Michael Schimmel Center for the Arts
"Ms. Barton’s tranquil moments were among the most memorable on Sunday, hovering even in the arid acoustics of the Michael Schimmel Center for the Arts at Pace University. Not that her delicacy was any real surprise. The recital came on the heels of her two performances as Adalgisa in Bellini’s 'Norma' at the Metropolitan Opera, in which Ms. Barton’s hushed prayers were as impressive as her full-cry high notes. Her tone both at the Met and at Pace, where she was inaugurating the Voce at Pace recital series, was remarkably consistent — as warm and full yet flexible and breathable as cashmere — from the piercing top to the simmering bottom of her range."
–Zachary Woolfe, The New York Times
"She sang them with great control over every element of a singer’s performance. Her beautiful legato lines were exemplified by her distinct German phrasing and just the right amount of innigkeit. A markedly gorgeous spin characterized the lines of “Unbewegte, laue Luft.” Mr. Moore added to the style with turbulent renderings of Brahms’ music. They collaborated well stylistically and matched in color in all the right places."
–Kimberly Feltkamp, OperaRox
"2013 was the year of Jamie Barton. In June, the mezzo became the first woman to win both the Main and Song Prizes at the BBC Cardiff Singer of the World competition. In October, she delivered two ecstatically received performances as Adalgisa in Norma at the Metropolitan Opera — her first leading role at the house, where she made her debut in 2009, as the Second Lady in The Magic Flute. On November 3, Barton and pianist Bradley Moore inaugurated VOCE AT PACE: Rising Opera Stars in Recital, a new recital series at Pace University's Michael Schimmel Center that is designed to feature upcoming American singers.
The first thing one notices about Barton is her luminescent face and irresistible stage personality. She began the recital with Britten's arrangement of Purcell's "Music for a While," a recital staple she enlivened with a seductive wink and coy humor, barely treading above a ravishing mezzo-piano. The subsequent Brahms songs were phrased with poetry and nuance, but, with the exception of the dramatic "Von ewiger Liebe," the tessitura was consistently a step or two below the blossom of Barton's diamond-strong mezzo. If Barton was saving her resources for her impressive reading of four songs by Jean Sibelius that followed, the gamble was worth it. She exposed the depths of her vocal and dramatic talent in Sibelius's theatrical ballads. Each song possesses a narrative arc that allowed Barton to take the audience on a journey of love won, abused and lost. The highlight of this set was "Flickan kom ifrån sin älsklings mote," in which a young girl, at first giddy with the excitement of her first love, resigns herself to death after discovering her lover's infidelity. Barton's voice and face were radiant with the girl's enamored naiveté and darkened with disappointment before fading into soft resolve.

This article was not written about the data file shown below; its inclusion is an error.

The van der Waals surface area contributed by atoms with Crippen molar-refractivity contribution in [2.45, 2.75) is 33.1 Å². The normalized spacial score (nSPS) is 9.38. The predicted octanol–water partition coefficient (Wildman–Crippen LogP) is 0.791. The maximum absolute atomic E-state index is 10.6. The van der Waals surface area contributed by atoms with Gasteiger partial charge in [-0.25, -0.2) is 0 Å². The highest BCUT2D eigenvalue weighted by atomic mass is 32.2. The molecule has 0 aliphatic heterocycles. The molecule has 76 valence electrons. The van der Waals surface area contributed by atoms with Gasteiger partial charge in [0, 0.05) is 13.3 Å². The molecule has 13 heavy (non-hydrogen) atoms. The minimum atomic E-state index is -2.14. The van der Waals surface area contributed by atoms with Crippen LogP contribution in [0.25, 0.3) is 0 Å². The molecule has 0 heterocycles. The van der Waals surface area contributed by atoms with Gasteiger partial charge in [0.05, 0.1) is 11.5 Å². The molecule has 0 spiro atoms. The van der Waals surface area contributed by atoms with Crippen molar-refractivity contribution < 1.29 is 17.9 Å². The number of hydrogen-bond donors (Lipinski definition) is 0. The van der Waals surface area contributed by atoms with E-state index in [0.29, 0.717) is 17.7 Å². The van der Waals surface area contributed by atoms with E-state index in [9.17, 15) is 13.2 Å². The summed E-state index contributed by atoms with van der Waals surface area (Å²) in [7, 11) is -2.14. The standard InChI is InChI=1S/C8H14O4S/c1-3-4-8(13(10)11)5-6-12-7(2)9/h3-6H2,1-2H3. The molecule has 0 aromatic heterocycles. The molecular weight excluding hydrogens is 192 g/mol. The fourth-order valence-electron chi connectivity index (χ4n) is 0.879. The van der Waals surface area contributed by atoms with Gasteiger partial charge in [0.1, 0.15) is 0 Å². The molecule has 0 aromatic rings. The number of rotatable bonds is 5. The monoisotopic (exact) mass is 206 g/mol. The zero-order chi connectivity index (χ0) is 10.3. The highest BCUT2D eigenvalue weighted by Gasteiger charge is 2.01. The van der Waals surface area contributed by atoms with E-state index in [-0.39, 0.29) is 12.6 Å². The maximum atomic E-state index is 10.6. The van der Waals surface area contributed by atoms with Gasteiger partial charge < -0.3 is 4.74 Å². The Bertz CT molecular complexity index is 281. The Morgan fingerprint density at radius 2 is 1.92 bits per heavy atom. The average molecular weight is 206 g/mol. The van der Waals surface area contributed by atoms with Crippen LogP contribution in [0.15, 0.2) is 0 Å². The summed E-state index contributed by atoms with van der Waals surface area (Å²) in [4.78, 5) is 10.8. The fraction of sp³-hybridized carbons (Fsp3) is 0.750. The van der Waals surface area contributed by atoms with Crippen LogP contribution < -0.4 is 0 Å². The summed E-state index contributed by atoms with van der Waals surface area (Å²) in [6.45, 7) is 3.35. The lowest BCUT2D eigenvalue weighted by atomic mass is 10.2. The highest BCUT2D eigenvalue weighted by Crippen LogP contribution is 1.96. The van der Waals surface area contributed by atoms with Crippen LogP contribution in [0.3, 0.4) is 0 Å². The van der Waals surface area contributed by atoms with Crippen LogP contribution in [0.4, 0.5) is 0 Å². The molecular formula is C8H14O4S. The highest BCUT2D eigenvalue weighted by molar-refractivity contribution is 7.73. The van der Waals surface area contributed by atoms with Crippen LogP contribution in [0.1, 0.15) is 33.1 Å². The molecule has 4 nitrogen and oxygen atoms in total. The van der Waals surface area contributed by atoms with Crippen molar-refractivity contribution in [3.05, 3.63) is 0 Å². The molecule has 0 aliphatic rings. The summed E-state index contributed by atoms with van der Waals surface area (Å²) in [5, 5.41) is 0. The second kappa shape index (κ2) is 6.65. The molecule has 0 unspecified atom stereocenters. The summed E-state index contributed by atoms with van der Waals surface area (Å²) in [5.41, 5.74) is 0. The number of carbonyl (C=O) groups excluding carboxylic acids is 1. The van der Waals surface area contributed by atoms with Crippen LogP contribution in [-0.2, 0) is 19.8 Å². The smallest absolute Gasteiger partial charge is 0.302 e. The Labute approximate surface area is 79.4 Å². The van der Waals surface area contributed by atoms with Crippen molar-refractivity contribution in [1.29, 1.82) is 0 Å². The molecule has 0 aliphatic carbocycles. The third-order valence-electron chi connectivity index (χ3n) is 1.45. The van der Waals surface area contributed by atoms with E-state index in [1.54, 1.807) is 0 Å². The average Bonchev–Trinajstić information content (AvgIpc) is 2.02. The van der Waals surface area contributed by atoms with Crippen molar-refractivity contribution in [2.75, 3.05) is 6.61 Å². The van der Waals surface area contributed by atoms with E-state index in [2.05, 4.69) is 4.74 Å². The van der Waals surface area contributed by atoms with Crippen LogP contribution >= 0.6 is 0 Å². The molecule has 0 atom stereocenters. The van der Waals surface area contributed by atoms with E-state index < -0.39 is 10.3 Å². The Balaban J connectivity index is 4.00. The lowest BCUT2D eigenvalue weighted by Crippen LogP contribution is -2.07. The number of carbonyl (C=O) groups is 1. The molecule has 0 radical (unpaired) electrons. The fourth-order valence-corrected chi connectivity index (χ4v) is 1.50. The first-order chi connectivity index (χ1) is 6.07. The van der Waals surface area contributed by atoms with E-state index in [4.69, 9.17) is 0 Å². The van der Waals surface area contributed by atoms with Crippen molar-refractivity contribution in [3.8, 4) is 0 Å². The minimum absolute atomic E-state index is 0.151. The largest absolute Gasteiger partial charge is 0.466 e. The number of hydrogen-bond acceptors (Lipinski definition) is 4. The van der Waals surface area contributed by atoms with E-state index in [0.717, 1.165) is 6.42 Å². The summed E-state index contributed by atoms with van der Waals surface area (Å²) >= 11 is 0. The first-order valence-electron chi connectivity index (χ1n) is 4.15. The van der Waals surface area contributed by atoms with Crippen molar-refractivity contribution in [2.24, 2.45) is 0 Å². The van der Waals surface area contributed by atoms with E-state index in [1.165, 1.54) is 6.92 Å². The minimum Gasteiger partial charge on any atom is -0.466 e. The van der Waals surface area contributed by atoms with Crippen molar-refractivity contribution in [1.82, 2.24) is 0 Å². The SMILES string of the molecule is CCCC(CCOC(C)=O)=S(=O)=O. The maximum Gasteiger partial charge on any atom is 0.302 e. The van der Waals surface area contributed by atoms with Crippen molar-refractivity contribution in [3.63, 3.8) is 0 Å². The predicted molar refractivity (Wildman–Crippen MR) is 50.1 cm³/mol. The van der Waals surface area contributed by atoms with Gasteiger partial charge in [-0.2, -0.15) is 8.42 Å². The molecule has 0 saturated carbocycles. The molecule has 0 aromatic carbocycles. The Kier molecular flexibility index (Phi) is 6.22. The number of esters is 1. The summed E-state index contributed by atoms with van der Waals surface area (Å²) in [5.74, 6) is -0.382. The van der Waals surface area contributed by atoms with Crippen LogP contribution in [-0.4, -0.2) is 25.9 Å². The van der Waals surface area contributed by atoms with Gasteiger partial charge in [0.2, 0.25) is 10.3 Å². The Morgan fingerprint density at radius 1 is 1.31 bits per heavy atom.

Barton bubbled with personality and American-spun sincerity in songs by Charles Ives, then mixed poise with endearing earnestness in Elgar's Sea Songs, the same cycle she had performed at the Barbican Center for her U.K. debut in 2012.
Summoned back to the stage for an encore, her eyes alight with gratitude, Barton sang "Never Never Land," from Peter Pan, bringing her voice to a whimsical croon to sing about childhood fantasies. Persuaded once again by the audience's uninhibited applause, she returned to sing an impassioned version of Laura's aria "Stella del marinar," from Ponchielli's Gioconda — the only operatic selection of the afternoon — replete with a golden middle voice that ascended with ease to the aria's climactic end."
–Steven Jude Tietjen, Opera News